Another unfortunate truth is that because in-game gold and some items have actual worth outside the game, stealing account passwords and hijacking accounts is a real concern. A number of recent keyloggers (Trojan horse programs that monitor and record keystrokes looking for account numbers/names and passwords) have been aimed specifically at WoW. A number of players have logged on to find all their gold missing and their items sold to a vendor and the gold from that gone as well - having been mailed to another account, which they have no way to track. It is the WoW equivalent of a mugging. One popular way to get such a Trojan horse/virus delivered to a WoW player is to embed it in a modified version of one or more of the popular game add-ons. As with anything downloaded from the Internet, players need to download add-on files only from well-known sites. Blizzard has stated that account hacking has become more popular than gold farming as the way to obtain gold for selling.

One good way to combat account hijacking is to buy and use a Blizzard Authenticator, which is a little device that displays a random six-digit code that must be entered after the password in order to log into the account. The code changes about every 30 seconds, so it would be useless for a key logger to record it. The Blizzard Authenticator is available for the cost of $6.50 from the Blizzard store. Blizzard doesn't charge shipping for the authenticators, and I would guess they sell them at a loss. However, these are a very effective way to safeguard an account, and at that price, there's no excuse not to buy one. Additionally, it gives parents another way to control access to the WoW account. Even if your child figures out your password (because it's the same one you used to lock them out of adult content on your cable channels) they still have to physically have the authenticator in front of them.

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If you or your child has a cell phone or iPod, Blizzard also has several versions of the Blizzard Mobile Authenticator (for iOS and Android devices). It's an application that functions like the Keychain Authenticator. It's a free download in the Apple or Google app store for your device. That gives you even less reason to not secure your account.

Addiction (or Time Sink, Take Two)

There have been a number of stories in the news about video game addiction. Since WoW has the largest number of players, it's natural that stories of addiction to playing WoW are big news. That's not to say such attention is entirely unwarranted. There have been apparently true stories of an infant in Korea that died of suffocation because it was left alone while both parents went to an Internet café to play a few hours of World of Warcraft. In another story, a girl in China died due to exhaustion after playing the game for several days straight. Another story tells of one player stabbing another player to death because the other player "stole" an in-game item. These stories can still be found online, but the dates of most of them are in 2005 - not long after the game was released. I chalk much of this up to media sensationalism at the time. The game's been out for many years now, and it's lost the media's interest. We don't see stories about the guy that lost his job because of getting caught spending a couple hours a day updating his fantasy football stats on company time, but just Google the term "fantasy football addiction" and you'll see both satirical and real stories. Such stories are just not new and noteworthy.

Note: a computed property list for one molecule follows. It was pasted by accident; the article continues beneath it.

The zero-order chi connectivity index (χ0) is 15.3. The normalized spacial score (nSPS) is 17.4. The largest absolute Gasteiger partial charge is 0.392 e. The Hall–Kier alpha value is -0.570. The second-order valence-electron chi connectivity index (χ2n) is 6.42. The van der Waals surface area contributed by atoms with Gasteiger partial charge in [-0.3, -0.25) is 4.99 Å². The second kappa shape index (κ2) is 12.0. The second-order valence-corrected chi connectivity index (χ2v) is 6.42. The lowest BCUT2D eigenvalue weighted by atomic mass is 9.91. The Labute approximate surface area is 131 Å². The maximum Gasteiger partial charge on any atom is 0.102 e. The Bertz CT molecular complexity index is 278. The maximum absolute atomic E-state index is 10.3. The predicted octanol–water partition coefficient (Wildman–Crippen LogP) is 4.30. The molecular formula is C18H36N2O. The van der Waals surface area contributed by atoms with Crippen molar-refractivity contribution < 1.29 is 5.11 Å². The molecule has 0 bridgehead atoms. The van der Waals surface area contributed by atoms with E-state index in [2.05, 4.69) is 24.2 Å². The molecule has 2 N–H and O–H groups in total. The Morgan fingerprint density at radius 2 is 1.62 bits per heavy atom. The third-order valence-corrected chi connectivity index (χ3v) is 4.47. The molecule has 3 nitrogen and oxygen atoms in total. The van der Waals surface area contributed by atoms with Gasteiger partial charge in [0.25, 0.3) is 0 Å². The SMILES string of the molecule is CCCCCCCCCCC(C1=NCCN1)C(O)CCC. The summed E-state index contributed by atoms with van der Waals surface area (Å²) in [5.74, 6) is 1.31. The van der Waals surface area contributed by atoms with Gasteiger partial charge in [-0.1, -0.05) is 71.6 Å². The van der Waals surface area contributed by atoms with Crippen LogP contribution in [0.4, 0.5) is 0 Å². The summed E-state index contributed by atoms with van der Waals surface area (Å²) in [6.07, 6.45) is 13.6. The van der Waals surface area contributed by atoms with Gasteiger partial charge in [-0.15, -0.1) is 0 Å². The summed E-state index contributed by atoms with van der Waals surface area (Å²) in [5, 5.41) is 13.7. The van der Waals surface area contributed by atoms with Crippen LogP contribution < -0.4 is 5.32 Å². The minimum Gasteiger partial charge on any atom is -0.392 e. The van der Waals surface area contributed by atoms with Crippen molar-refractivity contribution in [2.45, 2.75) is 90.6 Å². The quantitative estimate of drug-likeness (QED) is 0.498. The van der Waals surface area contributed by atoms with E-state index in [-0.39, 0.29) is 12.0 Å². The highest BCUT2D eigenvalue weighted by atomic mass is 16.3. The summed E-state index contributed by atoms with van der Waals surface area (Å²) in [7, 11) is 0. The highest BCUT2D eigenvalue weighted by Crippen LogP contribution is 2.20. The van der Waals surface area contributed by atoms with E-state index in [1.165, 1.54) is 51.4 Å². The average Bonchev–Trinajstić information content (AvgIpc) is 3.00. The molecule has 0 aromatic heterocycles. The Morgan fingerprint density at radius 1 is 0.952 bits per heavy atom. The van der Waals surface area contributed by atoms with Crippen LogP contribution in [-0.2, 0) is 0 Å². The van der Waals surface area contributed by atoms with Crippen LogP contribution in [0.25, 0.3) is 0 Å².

It is true that for the players doing end-game raid instances, World of Warcraft can take large chunks of time. Organizing a 25-person group, making sure everyone is there on time, has the items they need, and knows their tasks and so forth can be a bit of a logistical nightmare. Once inside the instance, failing at one boss can mean a lot of having to redo earlier work. Learning the strategy of the fights that works for a particular guild may take many attempts stretching over days or weeks. The time required to do end-game instances is one of the major complaints made by end-game players. Blizzard doesn't have a complete answer to this problem yet.

Blizzard has made a number of changes to the game to reduce the time commitment for these players specifically and players inside instances in general. (Time commitment isn't a problem for other parts of the game.) The end-game raid instances used to require 40-person groups - period. That's been dropped to 25 and 10-person groups, which results in less cat herding and allows for smaller guild sizes in general. A more recent change is that players anywhere in the virtual world can be "summoned" directly into instances to the spot where the party is. This aids in substituting a player that has to logout or is having computer or Internet problems. The design of the newer end-game instances allows them to be done in smaller chunks of time with breaks between major fights where the instance can be paused for the day (or night). Even with these changes, end-game raiding still takes a larger time commitment than many parents would like. You and your child will need to address this issue if and when they get to the point of running end-game content.

I don't want to belabor this topic longer than necessary. Any activity can become an addiction to those so inclined. Eating, smoking and even exercise can become addictive, so why would video games be exempt? As a parent, the trick will be allowing your child to play enough WoW so that they don't feel they are unjustly restricted while limiting play time so that it doesn't preclude other activities such as family time, school work or sleep. That's not unlike what parents are expected to do for any of the activities that their children really enjoy. As mentioned, WoW provides some tools to help enforce limiting play time, but ultimately, parents really just have to do their job.